In our second look at the latest Fifa, here's a glance at some of the other new features we can expect to see in the update Free kick. Penalty. In the real game these words are likely to be greeted with expectant joy from supporters and players on the right side of the decision. In the Fifa series, though, they often invoke indifference or even dread. That's because, for many, scoring from a set-piece in Fifa is a sort of halcyon moment, as rare, magical and incomprehensible as falling in love at first sight, or viewing a meteor shower. My free kick attempts will tend to go anywhere – row Z, out for a throw in, into another game – rather than the goal. Most of the time, I just opt for a short pass. And penalties? The controls seemed so sensitive I always ended up tapping most of mine limply down the middle, like Gareth Southgate at Euro 96 – over and over again. Last year, however, the Fifa development team at EA Sports finally realised something had to be done, so they introduced Skill Games, a selection of mini-challenges designed to teach you how to use various in-game moves and systems. The shooting and crossing ones were useful, but the set-piece tutorials were a bloody revelation, finally letting average gamers into an arcane world of penalty-taking confidence. Now, at least 68% of my kicks go into one of the corners of the net, rather than into the fuzzy face of a simply animated spectator. And it's great because it doesn't feel like a tutorial mode: in each challenge you can continually improve on your performance so it's like a series of mini-games rather than going to football school and being told you're an idiot. It's little wonder then that this new feature has been a success. According to EA, 2.29bn skill games have been played since the launch of Fifa 13 last autumn. And so for Fifa 14, the mode is to be extended – familiar challenges are going to be tweaked, and new tasks are being added. During a recent demo session, producer Nick Channon showed off a selection of the newcomers. One is a distance shooting exercise with a line of balls just outside the 18-yard area – the player has to run along and belt all of these into the goal. More interesting though are the team mate exercises. In one, your player has to run the length of the pitch making one-two passes with other players en route, before finally shooting. Better still, there's a little group task, where seven players in a small box must one-touch pass the ball between them for as long as possible as defenders run about trying to intercept. This one will be familiar to anyone who's actually played for a team, and brings more of a sense of actual football practise to the mode. Elsewhere, the studio is making some key changes to the Career Mode, which lets you compete as a manager or player over a number of seasons. The user interface is being completely overhauled to make it easier to navigate and more logical – the squad screen, for example, has a nice graphic of your first eleven, with each icon showing a range of stats so you get a visual representation rather than having to drill down into multiple screens. From the brief glimpse I got, there's a slight look of Windows 8 about it all – it has that clean, box-based feel. Apparently, email notifications can also be tailored so you're not constantly interrupted by irrelevant spam as you advance though the season - now, only really important messages will be mandatory reads. Fifa 14 is also adding a new global scouting network, which will allow managers to set up searches for fresh talent based on player traits and tendencies rather than stats. For Channon, this is about creating a much more authentic system. "A manager doesn't go in saying I want a 75 rated player," he says. "Instead, with the new scouting system you say, I want a pacy winger, I want a good holding midfielder, I want a big striker I can play the ball up to. You can then go and scout those players. Clearly if you're after a Messi or an Ibrahimovic, you're not going to have to scout them, but what about a longer term player who's cheaper but has the potential to grow? Instead of searching all the ratings, you can think about the types of players you want and scout based on that." So in Fifa 14, you get a series of putdown menus providing specific wish lists to your scout. You can define that you'd like, say, a tall centre back from South America with good dribbling skills; your scout then packs his sun tan lotion and he's off. Apparently, the longer you leave him out there, the more accurate his report becomes, so there's a long term challenge here, stretching out the transfer system so that it takes in the whole season. "We have a dedicated database team working on all this, which is now quite big thanks to the Match Day feature, says Channon. "They have processes in place for managing player stats and traits. But the game still has to be fun. We have to maintain the entertainment factor." Talking about all the changes, Channon says that part of the challenge is learning from feedback, but not reacting immediately. "We look at what the team thinks, what we've learned, things we couldn't get to - then as soon as the demo hits, we get customer feedback. And then when the game is released we get a massive amount more. But we can't just react to the first couple of days. Look at tactical defending: when we first released the demo, the reaction was 'oh my goodness, this is really different', but actually that quickly went away because everyone got used to it. We know that when we make big changes like first touch control, people initially react negatively, but often they'll say, this makes sense, I can't go back." So. just a few extra snippets from Fifa 14 there, and EA will no doubt be revealing more about multiplayer aspects as we head into summer. And while the release date is likely to be the end of September, the big question is over what formats the game will appear on. At the start of our press demo last week, EA made it clear that they wold only be discussing the PS3, Xbox and PC versions of the game – which of course, pretty much confirmed that next-gen versions will be announced. It's likely we'll get Fifa 14 for current platforms in September, then updated special editions for the new PlayStation and Xbox platforms later. One thing's for sure, we can expect ever closer integration with the real sport and an increasingly pervasive feel to the series. Last year's Match Day feature ripped information and stories from the actual season and put them into the commentary and player form stats. Meanwhile, the EA Sports Football Club smartphone app also allowed Ultimate Team fans to play around with their squads while on the move. EA Sports is keen on expanding these elements – it wants us to be constantly in touch with the game; on phones, tablets and consoles, wherever we are, checking team info, tweaking formations, comparing real-world news to in-game seasons. Of course, some people hate all of this, but it's increasingly where big gaming franchises are going – and it will get much more interesting with the next-gen machines. EA just doesn't want to talk about it. Yet. • You can read our main preview of Fifa 14 here .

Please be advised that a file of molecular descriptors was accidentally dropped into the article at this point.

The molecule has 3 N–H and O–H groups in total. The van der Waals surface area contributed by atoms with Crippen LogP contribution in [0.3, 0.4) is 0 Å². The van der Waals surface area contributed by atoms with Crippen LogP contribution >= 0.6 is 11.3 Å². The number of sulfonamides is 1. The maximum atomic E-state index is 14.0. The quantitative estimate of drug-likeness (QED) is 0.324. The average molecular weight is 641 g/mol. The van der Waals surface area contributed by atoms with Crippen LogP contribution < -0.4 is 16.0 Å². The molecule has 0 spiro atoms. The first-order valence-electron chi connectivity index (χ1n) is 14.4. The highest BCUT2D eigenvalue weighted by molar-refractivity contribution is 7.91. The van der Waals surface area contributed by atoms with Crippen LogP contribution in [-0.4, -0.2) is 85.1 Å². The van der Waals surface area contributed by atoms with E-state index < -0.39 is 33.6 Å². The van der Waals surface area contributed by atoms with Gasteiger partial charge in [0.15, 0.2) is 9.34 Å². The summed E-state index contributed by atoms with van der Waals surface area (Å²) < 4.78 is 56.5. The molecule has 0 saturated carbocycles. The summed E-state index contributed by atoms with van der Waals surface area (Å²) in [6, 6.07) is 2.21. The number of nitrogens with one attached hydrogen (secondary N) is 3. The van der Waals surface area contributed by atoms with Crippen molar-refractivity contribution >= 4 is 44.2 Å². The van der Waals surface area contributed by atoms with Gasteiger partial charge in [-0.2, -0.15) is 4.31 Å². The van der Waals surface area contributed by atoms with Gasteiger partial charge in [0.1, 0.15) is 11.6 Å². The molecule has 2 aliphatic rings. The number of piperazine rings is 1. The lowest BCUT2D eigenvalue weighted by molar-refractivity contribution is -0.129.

Vice All News Time18 April 2013 23:53:34